18th September 2019
Silver Spotlight: Paddy O’Neill
This month we caught up with Silver’s Head of Digital, Paddy O’Neill, to learn more about his daily routine and discover the biggest challenge he faces.
Which three words would you use to describe your role?
Strategy, process and digital.
What are your day-to-day tasks?
Generally I check up on the Digital team, but fortunately they are a very capable bunch who can look after themselves most of the time. This is great because it gives me time to focus on working with clients, making sure they are getting the most out of their digital presence.
Although we follow a tried and tested process, our clients’ needs vary by enough factors to mean our work is bespoke for each of them. It all depends on the type of content and medium the work will be put through, and of course the industry the client operates in.
What’s the best part of the job?
It’s nice to be involved with the dev projects because there’s a real satisfaction in building something tangible. I enjoy the strategy side of my role, but it’s often quite abstract. Building a website is the next best thing to building something physical.
Beyond that, there’s often a great opportunity to show clients digital solutions that they didn’t know existed which is quite fun.
What’s the biggest challenge of your role?
We’re an agency that has traditionally had a brand communications and marketing focus, so when you’re building out a digital function it necessitates a real change in mindset. The fact that content isn’t designed for one medium anymore means aligning all our talented creative teams with a more digital approach, to cover more mediums effectively.
Favourite project you’ve worked on and why?
It’s probably a project we’re working on now. It’s so broad in its scope. There’s an element of brand, web, strategy, CRM, and paid search marketing to a certain extent. So it’s a truly integrated campaign and they’re in the sweet spot for us as a client. They are a size where we can really deliver value for them and it’s been really good fun so far.
What’s your biggest achievement to date – personal or professional?
My wife and I have a baby on the way in November, so that’s a pretty huge achievement!
What do you do when you’re not producing great digital work?
When people ask me this I still tend to say that I play rugby, but I haven’t played in nearly ten years! I like a lot of hiking and spending time with my dog – she is one of my favourite people in the world.
What piece of technology could you not live without?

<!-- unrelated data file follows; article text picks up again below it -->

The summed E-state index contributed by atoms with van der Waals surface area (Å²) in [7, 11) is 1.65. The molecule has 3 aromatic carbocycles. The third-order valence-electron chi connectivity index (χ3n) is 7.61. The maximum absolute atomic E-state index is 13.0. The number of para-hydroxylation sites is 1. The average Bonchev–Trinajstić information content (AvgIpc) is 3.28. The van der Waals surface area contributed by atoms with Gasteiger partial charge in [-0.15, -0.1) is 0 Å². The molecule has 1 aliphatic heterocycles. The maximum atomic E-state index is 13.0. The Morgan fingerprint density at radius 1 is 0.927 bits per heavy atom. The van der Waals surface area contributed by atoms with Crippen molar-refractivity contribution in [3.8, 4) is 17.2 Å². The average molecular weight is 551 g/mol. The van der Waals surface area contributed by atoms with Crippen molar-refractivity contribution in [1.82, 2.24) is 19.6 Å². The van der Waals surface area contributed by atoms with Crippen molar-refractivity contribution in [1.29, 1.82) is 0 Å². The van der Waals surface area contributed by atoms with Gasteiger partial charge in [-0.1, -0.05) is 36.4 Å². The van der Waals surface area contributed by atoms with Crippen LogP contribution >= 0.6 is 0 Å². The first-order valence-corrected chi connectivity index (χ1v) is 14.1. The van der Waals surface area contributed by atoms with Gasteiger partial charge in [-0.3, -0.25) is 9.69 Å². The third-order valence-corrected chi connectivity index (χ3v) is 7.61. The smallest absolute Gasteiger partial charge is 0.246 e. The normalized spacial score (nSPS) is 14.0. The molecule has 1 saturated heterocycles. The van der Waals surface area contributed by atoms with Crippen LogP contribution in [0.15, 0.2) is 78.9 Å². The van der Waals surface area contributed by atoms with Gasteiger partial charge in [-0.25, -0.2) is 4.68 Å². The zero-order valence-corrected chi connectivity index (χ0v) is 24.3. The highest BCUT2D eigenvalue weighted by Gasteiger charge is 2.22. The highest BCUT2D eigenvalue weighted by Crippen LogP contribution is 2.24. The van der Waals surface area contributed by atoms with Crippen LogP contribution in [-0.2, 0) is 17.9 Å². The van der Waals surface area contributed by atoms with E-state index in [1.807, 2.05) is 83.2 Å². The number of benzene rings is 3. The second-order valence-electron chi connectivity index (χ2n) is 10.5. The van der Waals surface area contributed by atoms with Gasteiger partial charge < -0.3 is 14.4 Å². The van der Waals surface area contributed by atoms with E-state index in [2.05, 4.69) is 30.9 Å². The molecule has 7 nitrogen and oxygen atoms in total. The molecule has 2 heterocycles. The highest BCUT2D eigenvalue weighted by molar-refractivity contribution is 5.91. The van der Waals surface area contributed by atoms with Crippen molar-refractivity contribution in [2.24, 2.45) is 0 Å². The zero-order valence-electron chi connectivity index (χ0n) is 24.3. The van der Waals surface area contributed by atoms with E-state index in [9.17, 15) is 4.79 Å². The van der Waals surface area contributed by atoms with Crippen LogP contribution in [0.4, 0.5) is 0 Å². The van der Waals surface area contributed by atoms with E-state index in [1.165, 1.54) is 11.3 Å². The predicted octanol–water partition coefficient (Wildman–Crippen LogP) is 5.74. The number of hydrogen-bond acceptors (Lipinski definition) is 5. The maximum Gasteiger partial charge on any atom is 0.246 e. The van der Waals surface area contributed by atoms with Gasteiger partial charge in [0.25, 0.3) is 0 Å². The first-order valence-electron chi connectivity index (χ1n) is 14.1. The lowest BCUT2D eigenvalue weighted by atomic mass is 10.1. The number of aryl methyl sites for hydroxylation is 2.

I’m really reluctant to say my phone, but I’m going to have to! It’s my interface to everything – it’s even connected to my house now to control heating and lighting!
Beyond that, I’d say my car as it makes my life a lot easier. I love to visit new places.
Who do you look up to the most – real or fictional?
I’m going to go with Dorian Grey. He lived his best life, unashamedly so. Ultimately, he paid for his selfishness and debauchery with his soul, but what’s a little depravity between friends? In moderation, we can learn a lot from Dorian.
What brand do you admire and why?
Oatly. They’ve got a real integrity to their brand and a genuine brand purpose – which is not often found anymore, not a genuine one at least. They believe in promoting an alternative to milk and are edgy enough in their messaging without it being forced. They’re like a young BrewDog of the dairy alternative market.
Who would you choose to play you in a film?
George Clooney. Next question.
I went round the houses a little bit, but I’ll have to say Pulp Fiction. I think it’s one of the first films I ever saw that broke away from the traditional linear narrative. I thought the story was really clever, the way the plotlines ultimately intertwined. Even when I was far too young to understand some of the stories, I loved how they were written. Tarantino is one of the greats.
Which cartoon character do you most relate to and why?
One of my favourite characters is Brian from Family Guy, just because he’s this kind of quasi-intellectual who loves to quote books even though he has little grasp of literature. He’s just smart enough to be dangerous, and that’s what I like about him.
Thanks, Paddy! Be sure to keep an eye out for the next Silver Spotlight post next month.